Members Helping Members: My Bar Access Q&A

Issue January/February 2018

Q:

I have another question. This one is a little time-sensitive. Many thanks in advance for any feedback.
 
Brief facts: Party A and Party B were married out of state. They have one minor child who is less than two years old. About eight months ago, they moved to MA. The “irretrievable breakdown of the marriage” arguably occurred here in MA soon after they arrived. Party A would like to file for divorce. His main concern is that Party B is going to take the child out of MA.

My “million dollar question” is: what is the best way to get an order preventing Party B from taking the child out of MA?

More specifically ...

1. First, does MA have jurisdiction for the divorce? Neither party has resided in MA for at least one year. However, I think I could argue that MA does have jurisdiction because the breakdown of the marriage arguably occurred here in MA. I do believe that Party B is going to contest jurisdiction.

2. If MA does not have jurisdiction for the divorce, what are my best options? Keeping in mind that the primary concern for Party A is that Party B is going to take the child out of MA. Would a Complaint for Separate Support be best? Complaint for Custody? And then seek a temporary order that neither party can permanently remove the child pending further order of the court? MA has jurisdiction to make a custody determination because the child has been here more than six months (this is the child’s home state). But what is the best way to obtain not just a custody determination, but an order preventing relocating out of state?

3. Finally, does the removal statute apply? Right now they are married and there is no custody order from a court, so each spouse has equal custody and could take the child out of state. But assuming I do file for divorce (question 1) or file for separate support/custody (question 2), does the removal statute apply?

I think the answer to question three is a “no” (although I am hoping it is a “yes!”). According to my research, the removal law applies only if the child was born in MA or has lived here for five years. Here the child was born out of state and has not lived here for the last five years (child is not yet two years old). 

Any suggestions? The primary concern right now is to prevent Party B from taking the child out of MA. 

Many thanks as always.

Mark Scialdone, Law Offices of Mark R. Scialdone, Boston

A:

My initial “answer” to your question would be to file a complaint for divorce on the grounds of irretrievable breakdown and a motion for temporary orders seeking the restriction on removal. If they moved here together and have separated since, it will be difficult to argue that the irretrievable breakdown of the marriage did not occur in Massachusetts, so jurisdiction should be available. (If the court were to suggest otherwise at a hearing on a Motion to Dismiss, you could file a Complaint for Custody.)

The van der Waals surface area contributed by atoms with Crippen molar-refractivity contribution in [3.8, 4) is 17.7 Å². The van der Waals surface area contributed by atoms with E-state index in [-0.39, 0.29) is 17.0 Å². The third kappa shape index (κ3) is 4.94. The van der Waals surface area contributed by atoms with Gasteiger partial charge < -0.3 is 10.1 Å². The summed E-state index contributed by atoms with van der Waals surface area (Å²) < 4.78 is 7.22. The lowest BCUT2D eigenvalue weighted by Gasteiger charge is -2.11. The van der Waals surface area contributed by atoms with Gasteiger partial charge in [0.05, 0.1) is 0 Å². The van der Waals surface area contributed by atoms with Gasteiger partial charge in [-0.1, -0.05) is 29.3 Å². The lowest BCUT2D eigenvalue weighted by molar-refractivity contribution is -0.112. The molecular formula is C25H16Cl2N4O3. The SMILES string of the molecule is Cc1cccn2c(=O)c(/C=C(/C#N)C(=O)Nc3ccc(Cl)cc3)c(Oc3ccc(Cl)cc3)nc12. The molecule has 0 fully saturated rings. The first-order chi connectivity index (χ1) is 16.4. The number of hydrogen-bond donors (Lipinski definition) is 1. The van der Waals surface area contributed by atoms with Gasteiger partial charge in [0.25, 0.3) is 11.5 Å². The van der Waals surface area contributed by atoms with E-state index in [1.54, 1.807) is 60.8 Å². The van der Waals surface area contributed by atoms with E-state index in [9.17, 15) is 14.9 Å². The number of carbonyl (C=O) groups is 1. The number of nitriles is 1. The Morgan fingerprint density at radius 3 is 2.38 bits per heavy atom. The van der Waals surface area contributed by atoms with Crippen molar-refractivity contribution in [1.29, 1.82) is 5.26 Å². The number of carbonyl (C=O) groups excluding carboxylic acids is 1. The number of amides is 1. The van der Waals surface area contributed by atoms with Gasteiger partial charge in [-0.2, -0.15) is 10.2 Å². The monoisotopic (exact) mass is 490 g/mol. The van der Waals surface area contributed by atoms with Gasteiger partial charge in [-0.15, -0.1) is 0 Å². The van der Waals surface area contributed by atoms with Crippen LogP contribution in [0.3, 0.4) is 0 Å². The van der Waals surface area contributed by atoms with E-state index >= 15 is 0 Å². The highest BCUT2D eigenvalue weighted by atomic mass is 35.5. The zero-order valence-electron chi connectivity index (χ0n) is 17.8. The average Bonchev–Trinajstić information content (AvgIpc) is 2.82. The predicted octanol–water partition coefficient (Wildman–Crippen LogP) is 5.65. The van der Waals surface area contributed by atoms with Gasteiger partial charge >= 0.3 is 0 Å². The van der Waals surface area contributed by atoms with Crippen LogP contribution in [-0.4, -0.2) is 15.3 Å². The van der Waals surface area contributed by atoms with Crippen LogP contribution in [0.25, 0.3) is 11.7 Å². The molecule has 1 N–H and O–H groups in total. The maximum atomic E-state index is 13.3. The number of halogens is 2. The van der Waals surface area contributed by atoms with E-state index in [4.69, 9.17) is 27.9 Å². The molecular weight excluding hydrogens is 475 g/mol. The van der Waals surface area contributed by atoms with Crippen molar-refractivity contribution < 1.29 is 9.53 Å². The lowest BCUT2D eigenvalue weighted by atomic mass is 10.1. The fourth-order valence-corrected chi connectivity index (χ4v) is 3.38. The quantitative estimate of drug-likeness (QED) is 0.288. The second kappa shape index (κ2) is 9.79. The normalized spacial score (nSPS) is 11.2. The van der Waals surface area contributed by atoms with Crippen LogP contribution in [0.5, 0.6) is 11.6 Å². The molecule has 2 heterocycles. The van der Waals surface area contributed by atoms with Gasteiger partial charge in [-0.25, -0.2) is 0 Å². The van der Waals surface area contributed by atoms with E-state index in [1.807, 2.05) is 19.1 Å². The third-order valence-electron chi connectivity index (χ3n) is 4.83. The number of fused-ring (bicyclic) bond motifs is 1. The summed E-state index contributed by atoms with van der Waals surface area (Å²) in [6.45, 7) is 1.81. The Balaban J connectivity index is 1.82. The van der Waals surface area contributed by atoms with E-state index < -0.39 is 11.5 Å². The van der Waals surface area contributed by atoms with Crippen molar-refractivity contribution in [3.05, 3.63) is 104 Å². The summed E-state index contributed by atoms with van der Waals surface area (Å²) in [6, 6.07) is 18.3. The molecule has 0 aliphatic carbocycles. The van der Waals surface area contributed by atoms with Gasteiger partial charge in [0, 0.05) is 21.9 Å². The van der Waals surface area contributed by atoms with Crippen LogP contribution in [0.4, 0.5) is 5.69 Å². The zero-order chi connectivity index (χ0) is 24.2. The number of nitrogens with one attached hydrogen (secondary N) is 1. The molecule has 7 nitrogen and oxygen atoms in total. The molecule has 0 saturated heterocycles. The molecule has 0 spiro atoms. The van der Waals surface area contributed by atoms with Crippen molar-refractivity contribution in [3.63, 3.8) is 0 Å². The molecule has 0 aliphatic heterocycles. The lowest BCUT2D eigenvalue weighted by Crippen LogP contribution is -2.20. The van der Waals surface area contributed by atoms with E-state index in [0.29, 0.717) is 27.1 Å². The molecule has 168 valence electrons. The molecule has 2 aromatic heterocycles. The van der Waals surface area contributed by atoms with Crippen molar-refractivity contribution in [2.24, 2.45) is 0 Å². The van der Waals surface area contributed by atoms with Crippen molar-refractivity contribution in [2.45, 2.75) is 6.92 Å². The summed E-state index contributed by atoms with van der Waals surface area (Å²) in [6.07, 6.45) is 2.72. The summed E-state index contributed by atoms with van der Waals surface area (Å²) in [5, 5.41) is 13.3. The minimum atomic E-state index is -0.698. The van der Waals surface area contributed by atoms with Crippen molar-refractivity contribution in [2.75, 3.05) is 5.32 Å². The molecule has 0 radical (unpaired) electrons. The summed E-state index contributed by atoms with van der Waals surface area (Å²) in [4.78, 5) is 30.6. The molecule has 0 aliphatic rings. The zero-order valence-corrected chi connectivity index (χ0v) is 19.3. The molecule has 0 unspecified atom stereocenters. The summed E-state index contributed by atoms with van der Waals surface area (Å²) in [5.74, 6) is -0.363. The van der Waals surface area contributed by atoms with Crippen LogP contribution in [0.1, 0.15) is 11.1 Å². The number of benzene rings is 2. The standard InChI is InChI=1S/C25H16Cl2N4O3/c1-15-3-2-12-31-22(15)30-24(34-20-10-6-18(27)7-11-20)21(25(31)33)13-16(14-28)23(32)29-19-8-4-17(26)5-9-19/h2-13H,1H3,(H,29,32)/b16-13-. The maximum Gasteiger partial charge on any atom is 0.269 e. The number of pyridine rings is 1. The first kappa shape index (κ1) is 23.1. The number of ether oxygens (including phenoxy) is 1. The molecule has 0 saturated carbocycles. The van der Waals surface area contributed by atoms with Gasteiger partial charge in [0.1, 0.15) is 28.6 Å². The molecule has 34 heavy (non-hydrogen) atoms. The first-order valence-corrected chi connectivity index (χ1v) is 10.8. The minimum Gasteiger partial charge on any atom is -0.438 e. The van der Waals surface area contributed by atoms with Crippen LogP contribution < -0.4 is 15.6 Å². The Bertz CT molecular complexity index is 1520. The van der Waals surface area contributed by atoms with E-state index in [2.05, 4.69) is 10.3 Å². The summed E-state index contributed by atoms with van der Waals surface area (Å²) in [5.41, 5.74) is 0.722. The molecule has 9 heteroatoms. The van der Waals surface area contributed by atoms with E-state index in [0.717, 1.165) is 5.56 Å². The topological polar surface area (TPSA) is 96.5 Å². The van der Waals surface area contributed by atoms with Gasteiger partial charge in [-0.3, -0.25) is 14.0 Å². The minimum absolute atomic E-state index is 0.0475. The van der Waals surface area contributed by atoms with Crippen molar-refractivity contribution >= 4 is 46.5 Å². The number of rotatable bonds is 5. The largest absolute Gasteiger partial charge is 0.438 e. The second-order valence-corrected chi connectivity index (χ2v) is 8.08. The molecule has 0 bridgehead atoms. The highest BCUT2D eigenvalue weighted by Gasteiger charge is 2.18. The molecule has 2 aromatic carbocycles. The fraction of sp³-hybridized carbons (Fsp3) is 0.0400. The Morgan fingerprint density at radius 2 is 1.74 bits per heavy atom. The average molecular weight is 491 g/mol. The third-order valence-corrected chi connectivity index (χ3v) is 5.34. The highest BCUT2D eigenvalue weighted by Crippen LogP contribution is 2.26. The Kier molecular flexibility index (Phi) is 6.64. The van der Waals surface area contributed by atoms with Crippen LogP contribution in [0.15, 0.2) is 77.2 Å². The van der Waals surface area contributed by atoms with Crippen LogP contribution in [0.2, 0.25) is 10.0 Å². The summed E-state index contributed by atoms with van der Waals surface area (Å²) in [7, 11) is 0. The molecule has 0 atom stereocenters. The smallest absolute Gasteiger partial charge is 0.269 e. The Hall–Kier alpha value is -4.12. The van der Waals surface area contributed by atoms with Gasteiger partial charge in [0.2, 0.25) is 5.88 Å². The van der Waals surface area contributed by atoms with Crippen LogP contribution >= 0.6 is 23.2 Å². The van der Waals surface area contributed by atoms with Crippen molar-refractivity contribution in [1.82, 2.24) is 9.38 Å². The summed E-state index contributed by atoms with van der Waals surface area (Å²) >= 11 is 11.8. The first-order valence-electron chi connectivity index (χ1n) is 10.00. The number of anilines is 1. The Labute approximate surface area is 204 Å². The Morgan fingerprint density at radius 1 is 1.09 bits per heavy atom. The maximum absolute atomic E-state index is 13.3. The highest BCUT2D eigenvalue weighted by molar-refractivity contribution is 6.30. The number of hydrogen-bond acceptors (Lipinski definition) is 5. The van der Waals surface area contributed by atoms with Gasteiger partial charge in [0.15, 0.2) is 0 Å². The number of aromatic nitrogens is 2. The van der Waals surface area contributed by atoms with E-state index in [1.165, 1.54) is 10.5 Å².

As to the question of whether the removal statute applies: I think your assessment of the law is correct — it does not — but my experience is that most Probate & Family Court judges would apply it, at least if you get in before a move. I hope this helps. (Where do I collect my million dollars?)

Best,

Stephanie Goldenhersh, 
Harvard Legal Aid Bureau, Cambridge

A:

The SJC just issued a case on removal that lays out a nice discussion of Massachusetts removal law and how to analyze removal when there is no pre-existing custody order and also discusses whether sec. 30 applies in various situations (unmarried parents, less than five years resident of MA, etc.). Well worth reading. There’s also a concurring opinion that’s interesting.

Very basically, the standard the court must apply depends on whether there is a primary custodial parent Yannas “real advantage”) or a shared physical custody situation (Mason
“best interests of child”). Where there are no court orders OR where there is a court order but the true, actual parenting schedule is different, the court must do a “functional analysis” of the actual facts around the existing parenting plan and determine whether or not it approximates sole physical or shared physical custody. Once that determination is made, the court must apply the appropriate standard. In all cases, the best interests of the child is paramount.

The case is Miller v. Miller, SJC 12298 (Jan. 12, 2018). “We hold that the judge must first perform a functional analysis, which may require a factual inquiry, regarding the parties’ respective parenting responsibilities to determine whether it more closely approximates sole or shared custody, and then apply the corresponding standard.

"We also take this opportunity to emphasize that the best interests of the child is always the paramount consideration in any question involving removal."

Patricia Levesh, 
Family Law Unit, Greater Boston Legal Services, Boston

My Bar Access is an exclusive, online MBA community. Log in at www.massbar.org/access to virtually connect with fellow members and share practice information and tips through discussions, blogs and more.